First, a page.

He had identified the demons living inside Joan as "the spirit of filth", a mother and daughter demon named Princess Joan and Princess Baby Joan and "Legion", a multitude of powerful demons the Bible says Jesus Christ exorcised from a possessed man
Nuske slapped Joan fully in the face to oust the demons. Her head was slammed against the wall and she begged for her life.
At 4pm on January 30, The group moved Joan's battered body to the bedroom where members sat on her and began pummeling her head, neck and chest to "squeeze" the demons from her womb up through her mouth.
Eventually, Joan Vollmer fell quiet and Nuske claimed victory over the demons and said she would arise by morning as her normal self.
After 48 hours with no resurrection in sight, Ralph Vollmer sent for a local Baptist minister.
He found the group eating lunch as Joan's body lay covered in flies, bloating and decomposing in the 40 degree heat. The minister called a doctor and the police.
Three days later, Ralph Vollmer held a funeral for Joan at which he claimed, she would rise from the dead.
When she didn't, Vollmer began to cry.
A post mortem later found that pressure on Joan Vollmer's neck had fractured her thyroid cartilage and caused her to have a heart attack.
Police charged Ralph Vollmer, Leanne Reichenbach, David Klingner and Matthew Nuske with Joan Vollmer's manslaughter.
A magistrate found there was insufficient evidence for them to stand trial, but the Victorian Director of Public Prosecutions overturned the decision.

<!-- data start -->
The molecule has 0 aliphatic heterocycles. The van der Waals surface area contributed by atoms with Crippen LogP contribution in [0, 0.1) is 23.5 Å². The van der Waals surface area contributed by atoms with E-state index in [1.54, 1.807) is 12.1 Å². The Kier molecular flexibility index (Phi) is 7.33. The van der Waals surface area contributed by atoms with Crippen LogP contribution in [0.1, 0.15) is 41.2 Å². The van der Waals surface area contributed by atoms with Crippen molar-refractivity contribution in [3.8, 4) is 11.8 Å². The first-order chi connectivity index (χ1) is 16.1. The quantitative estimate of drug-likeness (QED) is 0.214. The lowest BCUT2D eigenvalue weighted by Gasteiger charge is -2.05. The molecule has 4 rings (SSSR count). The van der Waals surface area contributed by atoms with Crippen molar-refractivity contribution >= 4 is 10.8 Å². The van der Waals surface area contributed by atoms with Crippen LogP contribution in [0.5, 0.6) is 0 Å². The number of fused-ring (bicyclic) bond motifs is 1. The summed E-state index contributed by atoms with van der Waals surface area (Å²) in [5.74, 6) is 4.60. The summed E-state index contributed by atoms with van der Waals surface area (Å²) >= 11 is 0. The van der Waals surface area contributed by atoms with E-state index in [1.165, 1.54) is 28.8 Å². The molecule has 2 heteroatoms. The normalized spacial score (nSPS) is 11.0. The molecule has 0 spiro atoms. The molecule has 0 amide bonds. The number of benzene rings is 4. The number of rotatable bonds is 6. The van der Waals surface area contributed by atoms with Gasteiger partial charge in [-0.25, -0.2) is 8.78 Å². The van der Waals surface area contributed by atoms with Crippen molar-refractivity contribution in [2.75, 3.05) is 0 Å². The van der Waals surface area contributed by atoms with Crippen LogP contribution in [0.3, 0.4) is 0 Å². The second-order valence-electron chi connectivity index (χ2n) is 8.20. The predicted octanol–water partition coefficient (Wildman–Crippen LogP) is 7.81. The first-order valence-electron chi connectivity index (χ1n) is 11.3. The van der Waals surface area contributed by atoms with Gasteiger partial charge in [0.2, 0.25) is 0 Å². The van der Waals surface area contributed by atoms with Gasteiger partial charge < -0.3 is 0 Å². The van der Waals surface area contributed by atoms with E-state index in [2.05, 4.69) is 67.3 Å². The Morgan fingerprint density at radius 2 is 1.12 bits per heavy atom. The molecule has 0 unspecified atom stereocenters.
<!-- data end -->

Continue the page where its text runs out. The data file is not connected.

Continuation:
Leanne Reichenbach and David Klingner were found guilty of the manslaughter of Mrs Vollmer and of falsely imprisoning her.
Ralph Vollmer was convicted of false imprisonment and recklessly causing his wife injury.
Matthew Nuske was found guilty of false imprisonment.
Leanne Reichenbach was ordered to serve four months in prison, David Klingner was jailed for three months and both Ralph Vollmer and Matthew Nuske walked free on wholly suspended sentences.
The police officer in charge of the case, Detective Superintendent Paul Sheridan, said later it was the weirdest he had investigated.
He told the Herald Sun that the four accused "believed they were doing the right thing in trying to exorcise demons ... but they weren't innocent and they certainly weren't doing the right thing."
He said all four were quite happy to talk about the bizarre, dangerous and painful things they did to Mrs Vollmer and how they believed she would come back to life after they forced the demons from her body.
"That highlighted just how far out of whack they were with reality," Supt Sheridan said.
Ralph Vollmer lived on for a short time at the house, then moved to Queensland with his new, third wife.
The house was resold several years ago, but remains empty and attempts to stop inquisitive people going inside it have failed.
Today, Antwerp consists of a grain silo, community hall and a few houses, but no shops or local hotel.
Joan Vollmer's relatives denounced Ralph Vollmer and his religious cohorts, saying Joan had never been religious before she died at the hands of the extreme group.